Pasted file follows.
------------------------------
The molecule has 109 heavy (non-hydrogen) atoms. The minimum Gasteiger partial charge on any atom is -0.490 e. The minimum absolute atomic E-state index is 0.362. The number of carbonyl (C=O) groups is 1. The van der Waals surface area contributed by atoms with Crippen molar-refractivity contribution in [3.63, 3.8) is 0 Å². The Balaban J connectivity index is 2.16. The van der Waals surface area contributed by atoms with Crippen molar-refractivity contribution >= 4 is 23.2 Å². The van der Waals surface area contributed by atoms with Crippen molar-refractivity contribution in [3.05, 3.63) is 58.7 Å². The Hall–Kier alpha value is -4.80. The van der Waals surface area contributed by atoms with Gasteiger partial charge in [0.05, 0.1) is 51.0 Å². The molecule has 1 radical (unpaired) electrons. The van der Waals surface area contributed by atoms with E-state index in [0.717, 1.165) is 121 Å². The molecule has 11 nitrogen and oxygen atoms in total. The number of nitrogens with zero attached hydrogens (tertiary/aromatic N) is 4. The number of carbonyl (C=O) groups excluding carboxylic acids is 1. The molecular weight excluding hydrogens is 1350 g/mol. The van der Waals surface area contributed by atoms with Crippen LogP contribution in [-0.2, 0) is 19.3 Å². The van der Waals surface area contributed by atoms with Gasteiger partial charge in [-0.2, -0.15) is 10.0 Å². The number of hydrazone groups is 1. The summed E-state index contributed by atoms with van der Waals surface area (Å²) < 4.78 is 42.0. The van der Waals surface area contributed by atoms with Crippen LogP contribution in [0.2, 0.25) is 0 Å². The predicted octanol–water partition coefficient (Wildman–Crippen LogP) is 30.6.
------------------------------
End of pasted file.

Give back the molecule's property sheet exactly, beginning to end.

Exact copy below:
The molecule has 109 heavy (non-hydrogen) atoms. The minimum Gasteiger partial charge on any atom is -0.490 e. The minimum absolute atomic E-state index is 0.362. The number of carbonyl (C=O) groups is 1. The van der Waals surface area contributed by atoms with Crippen molar-refractivity contribution in [3.63, 3.8) is 0 Å². The Balaban J connectivity index is 2.16. The van der Waals surface area contributed by atoms with Crippen molar-refractivity contribution >= 4 is 23.2 Å². The van der Waals surface area contributed by atoms with Crippen molar-refractivity contribution in [3.05, 3.63) is 58.7 Å². The Hall–Kier alpha value is -4.80. The van der Waals surface area contributed by atoms with Gasteiger partial charge in [0.05, 0.1) is 51.0 Å². The molecule has 1 radical (unpaired) electrons. The van der Waals surface area contributed by atoms with E-state index in [0.717, 1.165) is 121 Å². The molecule has 11 nitrogen and oxygen atoms in total. The number of nitrogens with zero attached hydrogens (tertiary/aromatic N) is 4. The number of carbonyl (C=O) groups excluding carboxylic acids is 1. The molecular weight excluding hydrogens is 1350 g/mol. The van der Waals surface area contributed by atoms with Crippen LogP contribution in [-0.2, 0) is 19.3 Å². The van der Waals surface area contributed by atoms with Gasteiger partial charge in [-0.2, -0.15) is 10.0 Å². The number of hydrazone groups is 1. The summed E-state index contributed by atoms with van der Waals surface area (Å²) < 4.78 is 42.0. The van der Waals surface area contributed by atoms with Crippen LogP contribution in [0.2, 0.25) is 0 Å². The predicted octanol–water partition coefficient (Wildman–Crippen LogP) is 30.6.